By Yoo Jee-ho
TOKYO, Nov. 13 (Yonhap) -- So much for the talk of running the table.
South Korea's hope or even plans to bulldoze through the competition at the World Baseball Softball Confederation (WBSC) Premier12 have been ruined, with Chinese Taipei's dominant, 7-0 win from Tuesday night throwing a wrench into the picture.
The loss at ZOZO Marine Stadium in Chiba, just east of Tokyo, was South Korea's first at the Premier12, which is also serving as an Olympic qualifying tournament for Asia/Oceania and the Americas. And that loss to the Asian rival complicated things far more than a loss to a country outside the region would have.
There are six nations in the Super Round -- Mexico, the United States, Australia and Japan being the other four. Their results against other Super Round-bound teams have been carried over, and before Wednesday's action, Mexico was sitting at the top with a 3-0 record.
South Korea and Japan are tied for second at 2-1, followed by the United States and Chinese Taipei at 1-2. Australia is 0-3.
Only the top teams from Asia/Oceania and from the Americas will qualify for the 2020 Tokyo Olympics.
With Japan already in the Olympics as the host country, South Korea must finish ahead of Chinese Taipei and Australia in the final standings.
After four games each, the No. 3 and No. 4 teams will collide in the third-place game, while the top two seeds will clash in the final, both scheduled for Sunday at Tokyo Dome.
And South Korea could possibly face Chinese Taipei or Australia in the do-or-die third-place game, a prospect that likely wasn't on the minds of South Korean players, who would have been thinking of advancing to the final after they'd reeled off four straight wins by a combined score of 20-2 before Tuesday.
Of course, going to the final isn't out of the question yet. South Korea has to win the next two, first against Mexico on Friday and then Japan on Saturday, to have that chance. And should the United States beat Chinese Taipei on Friday, it will lift some of the pressure off South Korea's shoulders.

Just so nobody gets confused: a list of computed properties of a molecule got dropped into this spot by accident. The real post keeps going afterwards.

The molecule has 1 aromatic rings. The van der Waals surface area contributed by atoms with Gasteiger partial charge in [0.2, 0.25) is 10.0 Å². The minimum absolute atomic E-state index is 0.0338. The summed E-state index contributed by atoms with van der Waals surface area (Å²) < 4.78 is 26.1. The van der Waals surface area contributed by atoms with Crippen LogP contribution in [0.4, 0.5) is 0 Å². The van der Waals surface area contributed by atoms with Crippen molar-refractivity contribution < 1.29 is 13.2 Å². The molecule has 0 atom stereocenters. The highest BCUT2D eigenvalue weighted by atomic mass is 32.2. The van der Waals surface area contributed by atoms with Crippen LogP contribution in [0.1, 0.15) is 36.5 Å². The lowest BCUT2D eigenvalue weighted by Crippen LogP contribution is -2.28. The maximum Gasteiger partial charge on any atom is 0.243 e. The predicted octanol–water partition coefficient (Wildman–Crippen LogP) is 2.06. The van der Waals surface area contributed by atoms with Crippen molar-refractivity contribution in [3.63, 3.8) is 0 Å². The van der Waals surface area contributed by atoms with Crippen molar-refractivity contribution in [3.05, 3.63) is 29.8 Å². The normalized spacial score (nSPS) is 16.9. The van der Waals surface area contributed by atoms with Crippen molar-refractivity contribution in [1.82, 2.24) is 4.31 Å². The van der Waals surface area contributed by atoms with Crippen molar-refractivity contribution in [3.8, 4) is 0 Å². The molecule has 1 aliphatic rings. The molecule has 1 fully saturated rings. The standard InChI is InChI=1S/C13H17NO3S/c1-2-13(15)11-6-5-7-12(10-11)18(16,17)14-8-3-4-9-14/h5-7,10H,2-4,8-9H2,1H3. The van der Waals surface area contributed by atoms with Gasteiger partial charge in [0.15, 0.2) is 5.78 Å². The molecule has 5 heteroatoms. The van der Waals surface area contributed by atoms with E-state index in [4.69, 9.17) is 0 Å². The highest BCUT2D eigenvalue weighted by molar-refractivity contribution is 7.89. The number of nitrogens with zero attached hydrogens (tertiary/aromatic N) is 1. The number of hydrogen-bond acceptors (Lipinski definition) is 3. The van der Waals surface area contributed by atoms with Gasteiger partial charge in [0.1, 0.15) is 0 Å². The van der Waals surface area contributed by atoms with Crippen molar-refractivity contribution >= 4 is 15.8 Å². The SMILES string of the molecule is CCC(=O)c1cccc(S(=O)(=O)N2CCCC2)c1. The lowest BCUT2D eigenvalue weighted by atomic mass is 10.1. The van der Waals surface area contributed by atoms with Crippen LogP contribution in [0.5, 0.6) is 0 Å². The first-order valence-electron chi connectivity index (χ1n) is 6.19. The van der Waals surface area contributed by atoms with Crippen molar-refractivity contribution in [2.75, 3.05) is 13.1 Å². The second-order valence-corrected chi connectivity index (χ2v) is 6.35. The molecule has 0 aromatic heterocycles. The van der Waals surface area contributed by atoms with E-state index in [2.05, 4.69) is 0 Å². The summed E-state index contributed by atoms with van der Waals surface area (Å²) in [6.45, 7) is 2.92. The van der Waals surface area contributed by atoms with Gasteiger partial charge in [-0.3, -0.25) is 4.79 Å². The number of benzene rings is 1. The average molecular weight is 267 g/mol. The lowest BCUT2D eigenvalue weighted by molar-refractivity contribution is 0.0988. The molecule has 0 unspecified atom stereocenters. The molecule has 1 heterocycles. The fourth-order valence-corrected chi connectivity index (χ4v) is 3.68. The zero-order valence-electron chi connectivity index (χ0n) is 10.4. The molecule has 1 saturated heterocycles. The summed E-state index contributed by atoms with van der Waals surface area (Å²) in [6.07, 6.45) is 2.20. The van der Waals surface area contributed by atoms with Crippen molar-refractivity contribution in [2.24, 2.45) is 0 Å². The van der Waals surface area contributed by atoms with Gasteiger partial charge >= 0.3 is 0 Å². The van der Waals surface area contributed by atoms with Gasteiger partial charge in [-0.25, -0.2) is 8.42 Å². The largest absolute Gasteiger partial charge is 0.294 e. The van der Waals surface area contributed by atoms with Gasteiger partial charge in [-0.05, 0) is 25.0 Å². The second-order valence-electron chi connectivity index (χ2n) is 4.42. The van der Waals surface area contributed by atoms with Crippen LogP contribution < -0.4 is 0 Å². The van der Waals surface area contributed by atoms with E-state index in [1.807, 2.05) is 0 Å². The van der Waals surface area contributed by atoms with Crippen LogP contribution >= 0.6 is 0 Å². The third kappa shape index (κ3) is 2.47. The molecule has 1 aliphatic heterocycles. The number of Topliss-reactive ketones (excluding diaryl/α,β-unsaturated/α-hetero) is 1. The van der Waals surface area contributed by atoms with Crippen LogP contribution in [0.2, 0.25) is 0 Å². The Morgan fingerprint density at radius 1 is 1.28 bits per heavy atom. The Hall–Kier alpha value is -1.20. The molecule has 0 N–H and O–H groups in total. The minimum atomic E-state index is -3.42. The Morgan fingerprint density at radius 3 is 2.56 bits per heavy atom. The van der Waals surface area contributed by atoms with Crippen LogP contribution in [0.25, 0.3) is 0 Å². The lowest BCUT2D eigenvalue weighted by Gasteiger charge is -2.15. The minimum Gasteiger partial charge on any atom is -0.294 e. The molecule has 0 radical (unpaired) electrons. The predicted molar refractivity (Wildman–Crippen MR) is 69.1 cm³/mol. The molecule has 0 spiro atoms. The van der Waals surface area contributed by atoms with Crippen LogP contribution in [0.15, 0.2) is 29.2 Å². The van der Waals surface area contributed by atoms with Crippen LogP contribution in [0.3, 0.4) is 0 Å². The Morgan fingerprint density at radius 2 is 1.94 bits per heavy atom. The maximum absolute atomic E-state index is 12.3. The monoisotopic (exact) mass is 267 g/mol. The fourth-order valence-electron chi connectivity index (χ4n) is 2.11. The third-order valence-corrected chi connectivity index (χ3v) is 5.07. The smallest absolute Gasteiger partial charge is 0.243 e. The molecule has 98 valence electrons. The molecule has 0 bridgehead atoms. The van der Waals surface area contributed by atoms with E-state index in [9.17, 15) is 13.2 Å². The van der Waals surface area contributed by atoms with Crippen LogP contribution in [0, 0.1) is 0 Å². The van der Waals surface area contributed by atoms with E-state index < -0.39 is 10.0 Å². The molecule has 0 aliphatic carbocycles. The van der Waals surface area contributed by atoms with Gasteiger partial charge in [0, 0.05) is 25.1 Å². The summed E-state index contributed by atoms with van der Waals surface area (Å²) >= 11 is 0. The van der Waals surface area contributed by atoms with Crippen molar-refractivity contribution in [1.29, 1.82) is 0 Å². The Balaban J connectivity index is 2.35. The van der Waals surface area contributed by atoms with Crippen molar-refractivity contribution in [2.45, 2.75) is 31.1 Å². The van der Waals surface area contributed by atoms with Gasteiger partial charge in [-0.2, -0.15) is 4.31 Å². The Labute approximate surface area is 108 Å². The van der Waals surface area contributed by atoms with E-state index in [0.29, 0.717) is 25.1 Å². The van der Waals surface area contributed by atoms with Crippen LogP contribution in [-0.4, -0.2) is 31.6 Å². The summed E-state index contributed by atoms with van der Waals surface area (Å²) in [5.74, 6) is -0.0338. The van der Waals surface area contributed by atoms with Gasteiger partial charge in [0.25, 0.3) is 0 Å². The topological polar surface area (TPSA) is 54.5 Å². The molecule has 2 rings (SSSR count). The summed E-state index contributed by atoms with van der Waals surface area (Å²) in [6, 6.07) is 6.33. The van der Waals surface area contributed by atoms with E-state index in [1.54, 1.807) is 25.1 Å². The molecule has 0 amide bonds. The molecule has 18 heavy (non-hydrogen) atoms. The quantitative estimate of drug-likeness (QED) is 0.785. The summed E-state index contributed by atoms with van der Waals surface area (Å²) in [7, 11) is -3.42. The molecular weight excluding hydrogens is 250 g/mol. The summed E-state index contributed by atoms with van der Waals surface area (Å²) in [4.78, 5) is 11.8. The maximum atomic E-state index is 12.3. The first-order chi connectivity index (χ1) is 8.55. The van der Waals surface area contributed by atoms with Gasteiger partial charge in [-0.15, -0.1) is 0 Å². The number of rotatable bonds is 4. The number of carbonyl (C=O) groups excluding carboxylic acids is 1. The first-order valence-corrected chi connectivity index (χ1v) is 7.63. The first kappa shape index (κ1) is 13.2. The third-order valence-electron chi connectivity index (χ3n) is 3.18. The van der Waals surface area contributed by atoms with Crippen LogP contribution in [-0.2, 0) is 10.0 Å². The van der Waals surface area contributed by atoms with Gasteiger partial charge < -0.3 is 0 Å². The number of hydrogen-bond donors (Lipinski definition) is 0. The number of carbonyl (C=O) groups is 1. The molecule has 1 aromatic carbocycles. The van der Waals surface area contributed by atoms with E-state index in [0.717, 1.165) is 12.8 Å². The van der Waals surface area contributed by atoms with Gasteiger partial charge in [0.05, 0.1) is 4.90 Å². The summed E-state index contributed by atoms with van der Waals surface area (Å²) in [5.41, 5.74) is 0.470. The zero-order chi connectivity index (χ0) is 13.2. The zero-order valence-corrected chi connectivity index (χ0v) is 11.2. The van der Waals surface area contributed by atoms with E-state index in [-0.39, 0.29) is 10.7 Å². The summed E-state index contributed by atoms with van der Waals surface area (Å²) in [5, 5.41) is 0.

The best-case scenario for South Korea is to reach the final and have Chinese Taipei and Australia either play in the third-place game or take the bottom two spots. South Korea then wouldn't have to face either of the regional rivals in a stress-filled third-place game.
On the flip side, if South Korea drops its two remaining games and Chinese Taipei beats the U.S. and Australia, then it opens the possibility of a South Korea-Chinese Taipei rematch in the third-place contest.
While the mathematical picture appears complicated, what South Korea has to do is fairly simple: just win.
"This loss is a wake-up call for us, and we'll try to learn from this," said South Korean captain Kim Hyun-soo after Tuesday's loss. "It would have been nice to keep on winning, but we knew we couldn't win every game. It's disappointing, but we have more games to play and we'll try to win those."
Kim, 31, said he wasn't worried about his relatively young team's ability to pick up the pieces and move on.
"Players that are good enough to play on the national team are mentally strong, too," he added. "We'll put this behind us and get ready for the next one."
The much-anticipated showdown between South Korea and Japan has been set for prime time, at 7 p.m. on Saturday at Tokyo Dome. But with Tuesday's loss, South Korea has lost the luxury of looking ahead to that one.
"Before we play Japan, we have to face Mexico, and we have to prepare for that one the best we can," South Korean manager Kim Kyung-moon said in his post-game press conference Tuesday. "I am not going to worry about Japan now."
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